The Colt LE901 is a bad-ass rifle. It may be the perfect gun for those anyone looking for a truly multipurpose firearm. The .308 chambering allows for heavy hitting, decently long range accuracy. While this makes the Colt useful for tactical applications, it also makes for a great hunting rifle.
The 5.56, with more manageable recoil, higher capacity magazines and lighter weight, may have more realistic tactical uses. Regardless, the rifle is greatly improved with a good optic on top.
The Weaver Super Slam Tactical 2-10×36 is a great option. The low magnification on the bottom end makes for easy and accurate close range targeting. The higher magnification is ideal for longer ranges and optimizes the potential of a round like the .308.
Weaver Super Slam Tactical 2-10×36
The Weaver tactical scopes come in a variety of sizes and configurations. Choosing the right one isn’t easy. The choice depends entirely on what you expect the scope to do. Some are decidedly multi-purpose. Others incorporate more task-specific reticle patterns.
The 2-10×36 is a solid, all purpose platform. In the low end, the scope offers a minimal amount of magnification. While this is more useful for competition shooting and 5.56-tactical applications, it also allows for a very wide field of view at longer distances, which makes finding your target easier. At the high end, at 10, you have more magnification than you would on a typical 3-9 sporting scope.
Why settle for 3-9 when you can have a 2-10? I can’t see a good reason. The Weaver 2-10×36 offers a field of view at 100 yards that ranges from 50.2-feet at the lowest magnification, to 10 feet at the highest. It is 13.1-inches in length and requires 3.9-inches of eye relief. The 13-inch scope will dominate the top of a rifle, for sure, but the relatively narrow front lens isn’t going to get in the way. What you may sacrifice in the field of view will be made up for in ease of use.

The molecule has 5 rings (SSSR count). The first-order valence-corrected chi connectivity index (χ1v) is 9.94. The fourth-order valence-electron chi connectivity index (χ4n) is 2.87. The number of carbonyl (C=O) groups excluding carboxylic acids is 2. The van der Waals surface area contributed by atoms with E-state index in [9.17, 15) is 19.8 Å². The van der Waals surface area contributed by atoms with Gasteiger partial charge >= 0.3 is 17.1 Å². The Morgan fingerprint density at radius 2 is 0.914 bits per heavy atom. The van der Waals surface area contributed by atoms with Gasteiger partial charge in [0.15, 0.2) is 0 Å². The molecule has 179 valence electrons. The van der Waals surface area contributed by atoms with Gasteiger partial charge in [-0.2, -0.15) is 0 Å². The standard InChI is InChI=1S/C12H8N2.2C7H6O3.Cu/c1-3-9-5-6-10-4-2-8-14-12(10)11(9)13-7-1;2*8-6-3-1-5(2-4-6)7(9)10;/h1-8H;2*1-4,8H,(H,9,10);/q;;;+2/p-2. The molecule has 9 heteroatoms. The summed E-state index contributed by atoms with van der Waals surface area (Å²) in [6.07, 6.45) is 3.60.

Sighting in is very easy. There are various types of reticles available. This one has a very simple Mil-Dot set up. The bold cross hairs come in from the perimeter, but stop short of the center. The Mil-Dot crosshairs pick up in the middle, but stop just short of the very center, which is left open. The reticle is also etched.
The broad bars of the reticle are great for fast, close target acquisition. The narrow cross-hairs and Mil-Dots are great for long range work and fine accuracy. And if you’re gifted enough to gauge distance and size using the Mil-Dot system, the scope offers that benefit, too.
But there’s more. The center of reticle is also illuminated. Red or green. The dial on the left side of the scope houses a flat battery and adjusts brightness. It is super subtle. I found the black, unilluminated reticle far more useful for daylight work, but it is nice to have the green and reds for low light shooting, or dark targets.
The 30mm tube on the scope is all one piece. It is argon filled to prevent fogging. The etched reticles are in the first focal plane, and the lenses are multi-coated and wonderfully clear. The turrets don’t have caps, which is great for boneheads like me who lose them. All of the controls are easy to find without looking. The adjustments require a bit of muscle, which means they’re aren’t going to change accidentally.
Shooting the Super Slam
This is the ideal scope for the .308 upper on the Colt LE901. I don’t know that I’d ever take it off of the rifle. Weaver’s excellent mounts, which are some of the easiest I’ve ever used, make it easy enough to take the scope off and put it on the 5.56 upper. And it works well on both. As I don’t typically shoot 5.56 at any real distance, I’m used to non-magnified optics on my ARs, so it is different. But the scope works great. It is accurate, easy to use, and reasonably fast.
In the end, it is all about the do-it-all potential. Tough enough for combat. Easy enough for weekend hunts. Not bad. The scope sells for somewhere around $700 online. For that price, this is one hell-of-a-scope.